Word in Process

From XPUB & Lens-Based wiki
Word in Process
Creator Lieven Van Speybroeck,
Year 2012

Word in Process sprung from a strong interest in the evolution of reading and writing technologies and practices and their relation to the spoken word. A theoretical, comparative study of the continuous technologization of the word from oral through chirographic, print and electronic culture preceded the practical realization of a tool that attempts to effectuate an alternative, activated writing and reading practice that involves the constant interplay of body and mind. Throughout history, our relation to and dealings with text are characterized by a process of gradual internalization, passivation, visual isolation and de-physicalization. By creating an interface that allows for a more bodily and less visually fixated production and consumption of text, Word in Process is an experiment in establishing a kind of literacy in which physical and mental activity relate more harmoniously through the use of voice, time, feet movement and keystroke pressure as forms of expression, much in the same way one would play the piano.


Pictures of the construction process can be found here WORD IN PROCESS
Engaging with text in the post-Gutenberg era.

The invention of printing broadcast the printed language and gave to print a degree of authority that it has never lost.
- McLuhan, 1962, p88

The choice to read texts from an electronic device or have them in front of you as ink-stained pages is a fairly recent one if you take into account the lengthy history and development of reading and writing technologies. Although it has already acquired a certain status of obviousness, this option holds massive implications for the nature of text which are all too often unconsidered. Despite what the rather dualistic tone of the above might lead to believe, this document is not another war of attrition between electronic reading devices and printed matter. Such a pointless – although numerously attempted – battle can never produce any winner or loser because I believe that both factions do not fight opposite but alongside each other. This is not to say there is no value in addressing the area of tension that exists between them, on the contrary. The apparent dichotomy between print and electronics however can only be discussed and refuted when the focus moves away from the physical aspects and limitations of the surfaces in which they manifest themselves. These are important to take into account, no doubt, but in order to analyse their relations in an insightful way, it is crucial to look beyond the level of the carrier. This essay intends to expose how electronic and digital forms of text processing are altering and undermining the stability of meaning and authority that is associated with the printed word. Along with this it will scrutinize if the kind of literacy that is produced and demanded by the traditional model of uniform typesetting has become obsolete.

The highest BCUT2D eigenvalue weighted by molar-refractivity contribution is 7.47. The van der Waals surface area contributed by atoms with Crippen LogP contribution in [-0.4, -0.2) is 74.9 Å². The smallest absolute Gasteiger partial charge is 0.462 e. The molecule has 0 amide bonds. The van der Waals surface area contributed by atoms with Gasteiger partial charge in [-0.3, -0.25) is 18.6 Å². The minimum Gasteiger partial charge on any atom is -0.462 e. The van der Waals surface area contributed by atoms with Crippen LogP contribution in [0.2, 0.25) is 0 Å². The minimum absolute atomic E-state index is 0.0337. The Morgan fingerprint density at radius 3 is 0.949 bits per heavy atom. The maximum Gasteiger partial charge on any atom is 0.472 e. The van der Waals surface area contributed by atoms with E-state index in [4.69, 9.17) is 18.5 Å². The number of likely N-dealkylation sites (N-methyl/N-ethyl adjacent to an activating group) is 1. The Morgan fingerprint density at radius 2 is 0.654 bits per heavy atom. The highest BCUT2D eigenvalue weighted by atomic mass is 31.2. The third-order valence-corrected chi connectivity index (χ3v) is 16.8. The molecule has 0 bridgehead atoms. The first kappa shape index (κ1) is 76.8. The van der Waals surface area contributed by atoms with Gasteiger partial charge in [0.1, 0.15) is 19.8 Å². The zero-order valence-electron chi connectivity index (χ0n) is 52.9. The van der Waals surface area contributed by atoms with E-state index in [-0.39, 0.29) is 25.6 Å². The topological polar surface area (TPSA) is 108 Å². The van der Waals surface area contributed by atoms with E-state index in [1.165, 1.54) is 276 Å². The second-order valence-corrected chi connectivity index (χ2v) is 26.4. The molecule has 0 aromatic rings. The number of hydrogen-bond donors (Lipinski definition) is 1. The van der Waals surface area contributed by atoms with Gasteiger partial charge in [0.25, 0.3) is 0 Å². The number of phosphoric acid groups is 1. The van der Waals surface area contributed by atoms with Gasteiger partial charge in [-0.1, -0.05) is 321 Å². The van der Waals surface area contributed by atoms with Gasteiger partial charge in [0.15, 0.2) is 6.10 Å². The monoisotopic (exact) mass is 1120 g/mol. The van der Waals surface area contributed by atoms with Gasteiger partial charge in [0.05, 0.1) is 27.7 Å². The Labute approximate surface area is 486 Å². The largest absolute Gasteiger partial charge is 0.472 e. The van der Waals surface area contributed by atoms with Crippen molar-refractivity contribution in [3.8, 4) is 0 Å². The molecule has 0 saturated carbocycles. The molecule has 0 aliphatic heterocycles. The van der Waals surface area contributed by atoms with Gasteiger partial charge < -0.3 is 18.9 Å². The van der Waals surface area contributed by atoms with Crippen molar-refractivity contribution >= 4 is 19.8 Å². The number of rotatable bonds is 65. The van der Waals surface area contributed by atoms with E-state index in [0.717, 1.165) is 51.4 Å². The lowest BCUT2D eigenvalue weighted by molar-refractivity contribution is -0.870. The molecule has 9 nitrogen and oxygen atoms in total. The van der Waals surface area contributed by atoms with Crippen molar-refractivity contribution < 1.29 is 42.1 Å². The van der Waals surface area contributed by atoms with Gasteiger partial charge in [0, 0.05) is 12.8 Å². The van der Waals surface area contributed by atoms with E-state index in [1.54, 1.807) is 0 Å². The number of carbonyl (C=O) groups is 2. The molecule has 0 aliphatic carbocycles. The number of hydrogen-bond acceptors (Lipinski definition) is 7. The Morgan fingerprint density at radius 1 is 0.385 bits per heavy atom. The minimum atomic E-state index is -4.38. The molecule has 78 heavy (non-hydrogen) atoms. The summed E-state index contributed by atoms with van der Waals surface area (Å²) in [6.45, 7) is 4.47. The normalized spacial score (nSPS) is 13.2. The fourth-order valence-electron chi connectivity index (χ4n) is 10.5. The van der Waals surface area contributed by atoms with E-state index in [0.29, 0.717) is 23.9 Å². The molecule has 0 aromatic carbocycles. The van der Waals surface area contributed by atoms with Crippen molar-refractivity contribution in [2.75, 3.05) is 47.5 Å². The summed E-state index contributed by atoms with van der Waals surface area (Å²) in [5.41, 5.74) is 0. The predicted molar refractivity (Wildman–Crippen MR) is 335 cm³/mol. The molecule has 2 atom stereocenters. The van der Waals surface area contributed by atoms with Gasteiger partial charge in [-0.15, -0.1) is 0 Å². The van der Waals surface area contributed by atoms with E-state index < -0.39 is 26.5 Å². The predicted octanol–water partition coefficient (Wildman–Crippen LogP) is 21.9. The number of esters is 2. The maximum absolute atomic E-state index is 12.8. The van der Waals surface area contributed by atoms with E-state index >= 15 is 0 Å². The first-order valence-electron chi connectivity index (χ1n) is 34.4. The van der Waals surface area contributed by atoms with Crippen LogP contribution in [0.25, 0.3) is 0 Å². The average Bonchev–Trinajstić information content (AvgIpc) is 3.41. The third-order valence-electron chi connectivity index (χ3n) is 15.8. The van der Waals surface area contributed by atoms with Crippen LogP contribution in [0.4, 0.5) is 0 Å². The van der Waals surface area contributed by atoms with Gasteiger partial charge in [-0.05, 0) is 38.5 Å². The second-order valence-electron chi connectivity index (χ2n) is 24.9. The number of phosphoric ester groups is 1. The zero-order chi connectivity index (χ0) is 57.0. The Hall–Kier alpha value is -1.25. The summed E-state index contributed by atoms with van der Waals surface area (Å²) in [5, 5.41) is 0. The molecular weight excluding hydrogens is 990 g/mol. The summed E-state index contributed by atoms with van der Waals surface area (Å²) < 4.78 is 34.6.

There are two particular documents that will serve as an important base to substantiate this thesis. In The Gutenberg Galaxy. The Making of Typographic Man, Marshall McLuhan traces the ways in which forms of experience and mental outlook have been modified, first by the phonetic alphabet and then by printing (McLuhan, 1962, p1). The book is a historical, theoretical and philosophical meshwork that describes how the evolution of literacy is characterized by the gradual visual substitution for auditory methods of communication. Apart from his reflection upon the past and the mid-twentieth century’s present, a brief glance is cast at what the electronic revolution, which had only just been put in motion, has in store for us. It is a vision of the world as a Global Village, an electrified interrelated network populated by retribalized man where audiotactile technologies have broken the visual predominance of print, thereby establishing a culture where our ordinary perceptions and habits of action have recreated in us the mental processes of the most primitive men. McLuhan designates this with the term retribalization, which is almost 4 synonymous for what Walter J. Ong labels second orality in Orality and Literacy (1982), a book entirely devoted to the comparison between oral and literate culture. Ong’s writing is a side-byside study of the drastic cognitive and socio-cultural changes that arise when the spoken word materializes in visual space. This analysis is subsequently projected further into the then rather premature age of electronic communications media. Both theorists anticipate a future where primary oral principles will be electronically re-introduced into the visual-biased societies that were established by the Gutenberg technique.

Today, McLuhan’s vision of the Electric Age is in full swing. We are trembling and tingling on the hi-tech rhythm of our supercharged surroundings. This provides us with an ideal framework to reinvestigate some of the claims that were made in the above-mentioned publications that are to this day often regarded as visionary. Paradoxically enough, it seems as if both Ong’s and McLuhan’s vision of aural-oral backslide is coming true within the visually erratic forms of text that are produced with the aid of computer technology.